DECATUR – Julius Bailey, a former visiting professor at Millikin University and one-time administrator of Main Street Church of the Living God, thinks of himself as a philosopher.
Fresh off presenting to middle schoolers at Garfield Montessori School, where his daughter Heather is a third-grader, and reflecting on the second consecutive year of all-white acting nominations announced the day before by the Academy of Motion Picture Arts and Sciences, Bailey was feeling philosophical.
“Sure, we’ve made progress, but the historical resistance to recognizing the excellence of black films is still there,” Bailey said.
That racism endures, showing itself most graphically in the deaths of black bodies at the hands of white police officers, is the motivation for his fourth book, “Racial Realities and Post-Racial Dreams: The Age of Obama and Beyond.”
His previous works are “Jay-Z: Essays on Hip Hop’s Philosopher King,” “The Cultural Impact of Kanye West” and “Philosophy and Hip-Hop: Ruminations on Postmodern Cultural Form.”
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“One difference is over the 190 pages of my new book, the word 'hip hop' doesn’t appear one time,” Bailey said with a grin.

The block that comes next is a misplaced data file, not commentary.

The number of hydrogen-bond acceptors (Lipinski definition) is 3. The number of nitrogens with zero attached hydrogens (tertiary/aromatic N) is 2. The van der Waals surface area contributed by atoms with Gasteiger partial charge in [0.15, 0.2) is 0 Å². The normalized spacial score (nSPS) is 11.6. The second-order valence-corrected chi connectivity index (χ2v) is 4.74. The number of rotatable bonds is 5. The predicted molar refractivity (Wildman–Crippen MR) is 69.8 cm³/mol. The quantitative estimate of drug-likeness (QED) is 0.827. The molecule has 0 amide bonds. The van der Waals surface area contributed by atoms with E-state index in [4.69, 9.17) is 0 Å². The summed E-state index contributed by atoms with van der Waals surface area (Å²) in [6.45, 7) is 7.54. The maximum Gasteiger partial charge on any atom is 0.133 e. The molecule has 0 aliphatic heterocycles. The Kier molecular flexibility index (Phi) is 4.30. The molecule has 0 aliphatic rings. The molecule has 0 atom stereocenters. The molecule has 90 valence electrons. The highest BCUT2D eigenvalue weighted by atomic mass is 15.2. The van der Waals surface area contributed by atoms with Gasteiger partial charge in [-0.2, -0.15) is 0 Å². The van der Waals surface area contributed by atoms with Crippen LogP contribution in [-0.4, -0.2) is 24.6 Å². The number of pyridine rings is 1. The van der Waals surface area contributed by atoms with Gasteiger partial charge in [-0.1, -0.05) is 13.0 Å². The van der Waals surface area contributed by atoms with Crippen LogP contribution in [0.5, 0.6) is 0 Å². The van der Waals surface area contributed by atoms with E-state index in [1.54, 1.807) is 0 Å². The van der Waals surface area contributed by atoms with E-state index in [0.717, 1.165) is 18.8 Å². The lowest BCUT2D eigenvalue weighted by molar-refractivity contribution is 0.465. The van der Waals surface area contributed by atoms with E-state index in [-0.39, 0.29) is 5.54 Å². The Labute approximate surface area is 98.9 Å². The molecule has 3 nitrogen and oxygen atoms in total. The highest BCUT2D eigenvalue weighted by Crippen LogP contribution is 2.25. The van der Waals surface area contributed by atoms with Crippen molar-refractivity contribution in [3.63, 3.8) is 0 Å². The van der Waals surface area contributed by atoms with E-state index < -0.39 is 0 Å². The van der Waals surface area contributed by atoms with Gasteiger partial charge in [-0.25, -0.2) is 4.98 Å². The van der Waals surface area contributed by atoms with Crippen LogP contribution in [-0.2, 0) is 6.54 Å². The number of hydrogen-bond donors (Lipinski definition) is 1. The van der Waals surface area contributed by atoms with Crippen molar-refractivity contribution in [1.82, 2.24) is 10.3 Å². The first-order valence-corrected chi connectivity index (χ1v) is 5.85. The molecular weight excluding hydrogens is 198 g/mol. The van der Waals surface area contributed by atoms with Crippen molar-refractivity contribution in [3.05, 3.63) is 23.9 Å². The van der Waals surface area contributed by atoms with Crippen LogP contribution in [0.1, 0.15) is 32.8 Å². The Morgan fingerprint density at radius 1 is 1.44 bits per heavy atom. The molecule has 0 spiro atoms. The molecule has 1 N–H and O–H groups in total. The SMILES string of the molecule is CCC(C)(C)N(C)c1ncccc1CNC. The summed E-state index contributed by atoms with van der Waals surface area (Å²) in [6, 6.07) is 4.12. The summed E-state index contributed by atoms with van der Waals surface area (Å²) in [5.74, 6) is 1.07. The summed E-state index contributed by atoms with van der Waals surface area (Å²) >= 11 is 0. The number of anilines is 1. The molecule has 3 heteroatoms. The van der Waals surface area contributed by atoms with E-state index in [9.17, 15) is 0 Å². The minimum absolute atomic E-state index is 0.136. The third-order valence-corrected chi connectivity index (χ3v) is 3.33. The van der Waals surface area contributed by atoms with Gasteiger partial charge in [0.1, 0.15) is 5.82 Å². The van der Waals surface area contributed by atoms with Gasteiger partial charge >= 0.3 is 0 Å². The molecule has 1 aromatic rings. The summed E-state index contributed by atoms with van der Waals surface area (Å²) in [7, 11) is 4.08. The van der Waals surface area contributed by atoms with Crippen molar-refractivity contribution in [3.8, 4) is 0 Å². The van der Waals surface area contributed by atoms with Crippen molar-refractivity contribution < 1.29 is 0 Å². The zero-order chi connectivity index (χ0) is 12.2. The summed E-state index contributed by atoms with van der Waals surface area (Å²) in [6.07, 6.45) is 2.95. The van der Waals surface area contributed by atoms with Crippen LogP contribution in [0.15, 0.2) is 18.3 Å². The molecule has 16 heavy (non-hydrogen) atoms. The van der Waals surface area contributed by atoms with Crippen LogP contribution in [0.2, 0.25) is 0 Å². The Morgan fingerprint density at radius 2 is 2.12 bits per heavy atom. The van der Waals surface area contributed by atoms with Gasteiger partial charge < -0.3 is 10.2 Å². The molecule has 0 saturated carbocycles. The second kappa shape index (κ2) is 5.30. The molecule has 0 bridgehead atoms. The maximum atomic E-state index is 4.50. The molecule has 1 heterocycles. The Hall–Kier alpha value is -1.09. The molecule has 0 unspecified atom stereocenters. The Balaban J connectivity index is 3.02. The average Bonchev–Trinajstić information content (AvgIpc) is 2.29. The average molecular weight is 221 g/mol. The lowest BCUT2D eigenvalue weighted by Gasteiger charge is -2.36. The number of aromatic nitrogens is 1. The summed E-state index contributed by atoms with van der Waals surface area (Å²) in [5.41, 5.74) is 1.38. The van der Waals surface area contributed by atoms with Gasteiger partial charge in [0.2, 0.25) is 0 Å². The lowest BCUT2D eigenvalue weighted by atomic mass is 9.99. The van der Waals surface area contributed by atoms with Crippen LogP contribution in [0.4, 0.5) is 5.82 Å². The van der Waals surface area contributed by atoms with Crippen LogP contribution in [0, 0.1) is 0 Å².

On a more serious note, the Chicago native intends “Racial Realities” to be the moral call to action that “Race Matters,” written by his mentor Cornel West, was in 1994.
“There seems to be a widespread belief among conservative pundits and politicians that legal safeguards against de jure racism have run their course … (that) those clinging onto the bottom rung of the social or economic ladder have simply not applied themselves,” Bailey writes in the introduction. “Yet racial demographics placed side by side with economic ones continue to tell us that Black Americans make up a disproportionate number of this country’s poorest citizens and a minuscule portion of its wealthiest ones.”
Bailey concludes the arrival of a so-called post-racial America is a myth after exploring the problems of poverty, militaristic police departments, Barack Obama’s presidency and America’s xenophobia.
Holding a PhD in philosophy and education from the University of Illinois, Champaign-Urbana, Bailey has taught since 2008 at Wittenberg University in Springfield, Ohio, where he is a professor of philosophy.
He is 43.
“At this point in my life, I am ready to give my two cents worth on how a social conscious, Christian academic can love American and be critical at the same time,” he said.